# 1 Kings 7:23

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And he made the molten sea of ten cubits from brim to brim, round in compass, and the height thereof was five cubits; and a line of thirty cubits compassed it round about. (ASV)

## Pro

I will grant the arguments given in the Con and Neutral sections of this entry would be convincing were it not for one fact. In the pre-Islamic Era, before the creation of the concept of zero and decimal fractions, all mathematics were integer mathematics.

Unfortunately for the author of the Pro section, the error (pi=3) persists even in an all-integer mathematical regime because the measured circumference of a ten cubit vessel would be given as 31 cubits. Likewise, I can't see the authors of the Masoretic texts using approximate measurements to describe one of the most sacred items in their religion (a large vessel used in Solomon's Temple).

In short, this is an error of fact.

## Con

The dimensions of the molten sea are provided in two places in the Bible.

“And he made the Sea of cast bronze, ten cubits from one brim to the other; it was completely round. Its height was five cubits, and a line of thirty cubits measured its circumference…It was a handbreadth thick; and its brim was shaped like the brim of a cup, like a lily blossom.” (1 Kings 7:23,26)

Then he made the Sea of cast bronze, ten cubits from one brim to the other; it was completely round. Its height was five cubits, and a line of thirty cubits measured its circumference…It was a handbreadth thick; and its brim was shaped like the brim of a cup, like a lily blossom. (2 Chronicles 4:2,5)

Both sources agree on the dimensions of the molten sea.

1. It was ten cubits from one brim to the other.

2. A line of thirty cubits measured its circumference

3. It was a handbreadth thick.

4. Its height was five cubits.

Ten cubits measures the diameter from brim to brim or the outside on the sea. The brim was shaped like a lily blossom so the top would curve outward all around. The circumference of the outside of the sea along the brim is 10 x Pi = 31.4 cubits.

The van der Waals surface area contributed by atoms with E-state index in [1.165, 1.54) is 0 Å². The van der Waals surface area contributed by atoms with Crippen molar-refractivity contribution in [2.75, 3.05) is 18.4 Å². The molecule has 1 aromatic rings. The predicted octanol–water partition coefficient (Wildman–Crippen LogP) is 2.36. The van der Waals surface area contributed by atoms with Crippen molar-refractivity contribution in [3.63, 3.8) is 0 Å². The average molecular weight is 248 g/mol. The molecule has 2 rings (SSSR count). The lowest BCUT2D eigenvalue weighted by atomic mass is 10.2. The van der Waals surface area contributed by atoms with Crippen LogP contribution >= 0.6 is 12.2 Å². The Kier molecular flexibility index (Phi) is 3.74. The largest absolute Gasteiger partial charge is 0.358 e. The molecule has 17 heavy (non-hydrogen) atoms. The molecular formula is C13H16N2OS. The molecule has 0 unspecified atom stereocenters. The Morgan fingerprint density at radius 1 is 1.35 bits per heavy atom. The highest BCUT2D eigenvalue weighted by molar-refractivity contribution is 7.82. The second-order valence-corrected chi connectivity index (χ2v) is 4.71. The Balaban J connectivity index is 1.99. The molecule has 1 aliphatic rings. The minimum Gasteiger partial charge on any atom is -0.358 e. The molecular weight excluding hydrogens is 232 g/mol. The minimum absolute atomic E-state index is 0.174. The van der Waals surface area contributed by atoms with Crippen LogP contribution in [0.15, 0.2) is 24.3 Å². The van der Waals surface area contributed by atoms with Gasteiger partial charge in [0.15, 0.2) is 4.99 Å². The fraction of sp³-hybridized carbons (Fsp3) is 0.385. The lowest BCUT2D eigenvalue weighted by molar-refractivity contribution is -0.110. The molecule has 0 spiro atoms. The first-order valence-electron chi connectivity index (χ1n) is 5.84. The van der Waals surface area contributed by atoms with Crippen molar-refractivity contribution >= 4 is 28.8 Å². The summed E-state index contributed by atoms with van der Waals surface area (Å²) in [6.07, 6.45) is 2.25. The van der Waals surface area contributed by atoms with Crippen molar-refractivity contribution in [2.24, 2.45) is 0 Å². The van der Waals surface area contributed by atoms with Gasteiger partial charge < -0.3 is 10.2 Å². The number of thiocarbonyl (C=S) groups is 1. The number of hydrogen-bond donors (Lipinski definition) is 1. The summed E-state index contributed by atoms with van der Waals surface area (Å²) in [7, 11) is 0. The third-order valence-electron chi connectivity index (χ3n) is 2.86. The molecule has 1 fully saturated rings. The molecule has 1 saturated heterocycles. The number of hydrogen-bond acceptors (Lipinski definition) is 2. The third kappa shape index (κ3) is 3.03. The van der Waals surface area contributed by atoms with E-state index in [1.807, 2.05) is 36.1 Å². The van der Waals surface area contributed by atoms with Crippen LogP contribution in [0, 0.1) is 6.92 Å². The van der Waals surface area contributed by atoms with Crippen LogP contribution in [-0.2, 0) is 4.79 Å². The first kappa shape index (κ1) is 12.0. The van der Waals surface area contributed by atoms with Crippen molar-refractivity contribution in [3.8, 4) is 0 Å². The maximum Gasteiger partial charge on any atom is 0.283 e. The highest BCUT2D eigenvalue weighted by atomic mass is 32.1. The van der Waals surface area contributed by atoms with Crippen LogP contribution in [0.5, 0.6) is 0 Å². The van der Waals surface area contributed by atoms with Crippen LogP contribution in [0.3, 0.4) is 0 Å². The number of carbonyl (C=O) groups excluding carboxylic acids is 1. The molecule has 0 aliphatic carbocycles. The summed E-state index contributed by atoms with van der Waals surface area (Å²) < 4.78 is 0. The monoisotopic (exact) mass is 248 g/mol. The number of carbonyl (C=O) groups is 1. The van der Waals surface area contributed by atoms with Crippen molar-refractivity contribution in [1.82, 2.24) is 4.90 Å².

A line of thirty cubits measured its circumference. This is the inside measurement below the point where the brim curves outward. The inside diameter of sea is 30 / Pi = 9.55 cubits

The sea was a handbreadth thick. We are not told the measurement of a handbreadth in cubits so it does not matter. It would not be more than 10 – 9.55 = 0.45 cubits or not more than 8-9 inches based on an 18 inch cubit. Any person can use his own hand to measure this and make the sea as thick as his hand. The handbreadth would then determine the outward curvature of the brim.

To see a picture of the molten sea and the dimensions plus a more detailed description, go here— [1]

Given the above information, anyone can build an exact replica of the molten sea.

There is no conflict with the measurement of Pi in the calculations.

Someone has said that this verse contains a mathematical error, since it says that the diameter is 10 and the circumference is 30, implying that pi=3.

But either the measurements were exact, or they were approximate.

If they were exact, then certainly the diameter and circumference should reveal the pi relation. If they were approximate, then this is not an issue.

I noticed in verses 24-26, it says there is a graven work under the brim, and that the brim was like the leaf of a crisped lilly. Could that mean there was an overhanging ledge?

I did some calulations, and find that if the brim overhung the ledge by about 4.1 inches (assuming 1 cubit=18 inches), then the numbers work out, since the diameter of the portion below the rim would then be less than 10 cubits. For a pool that is 15 feet in diameter, a ledge that wide makes sense.

But this is just one possibility. The point is that no error, no deception, and no fraud is involved in Holy Scriptures.

The above last paragraph is pointless. If someone seriously believes that, then why bother with any other discussion, or even go to an errancy webpage? -Equinox 7.27.06

## Neutral

Actually, this verse doesn't mention or even imply the PI at all. It only states two measurements, the circumference and the diameter. As far as the writer and the readers are concerned, there might or might not be such an entity as a PI; that is not even a side issue in the text. If we decide to call the relation of the circumference to the diameter a PI (as geometricians have done), that is one thing, but we can't reasonably expect to get an accurate value for PI in this kind of a text.

See here for Sam Gibson fudging and fumbling about the issue with real mathematicians. --jjmarkka 09:23, 11 Nov 2005 (CST)